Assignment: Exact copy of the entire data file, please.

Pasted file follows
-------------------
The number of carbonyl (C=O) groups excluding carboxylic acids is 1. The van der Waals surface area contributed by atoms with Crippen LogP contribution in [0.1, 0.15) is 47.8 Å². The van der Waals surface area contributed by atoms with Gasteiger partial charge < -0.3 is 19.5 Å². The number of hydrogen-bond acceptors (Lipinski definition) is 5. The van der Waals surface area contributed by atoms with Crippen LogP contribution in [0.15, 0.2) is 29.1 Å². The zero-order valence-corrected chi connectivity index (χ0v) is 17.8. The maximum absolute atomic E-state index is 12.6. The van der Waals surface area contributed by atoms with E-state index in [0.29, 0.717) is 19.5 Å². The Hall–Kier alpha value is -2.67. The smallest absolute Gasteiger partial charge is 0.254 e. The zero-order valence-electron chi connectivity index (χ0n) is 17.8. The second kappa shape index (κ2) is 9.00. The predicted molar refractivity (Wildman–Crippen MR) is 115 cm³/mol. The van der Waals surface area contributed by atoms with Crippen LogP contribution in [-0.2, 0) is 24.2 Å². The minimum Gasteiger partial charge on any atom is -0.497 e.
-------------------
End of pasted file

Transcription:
The number of carbonyl (C=O) groups excluding carboxylic acids is 1. The van der Waals surface area contributed by atoms with Crippen LogP contribution in [0.1, 0.15) is 47.8 Å². The van der Waals surface area contributed by atoms with Gasteiger partial charge < -0.3 is 19.5 Å². The number of hydrogen-bond acceptors (Lipinski definition) is 5. The van der Waals surface area contributed by atoms with Crippen LogP contribution in [0.15, 0.2) is 29.1 Å². The zero-order valence-corrected chi connectivity index (χ0v) is 17.8. The maximum absolute atomic E-state index is 12.6. The van der Waals surface area contributed by atoms with E-state index in [0.29, 0.717) is 19.5 Å². The Hall–Kier alpha value is -2.67. The smallest absolute Gasteiger partial charge is 0.254 e. The zero-order valence-electron chi connectivity index (χ0n) is 17.8. The second kappa shape index (κ2) is 9.00. The predicted molar refractivity (Wildman–Crippen MR) is 115 cm³/mol. The van der Waals surface area contributed by atoms with Crippen LogP contribution in [-0.2, 0) is 24.2 Å². The minimum Gasteiger partial charge on any atom is -0.497 e.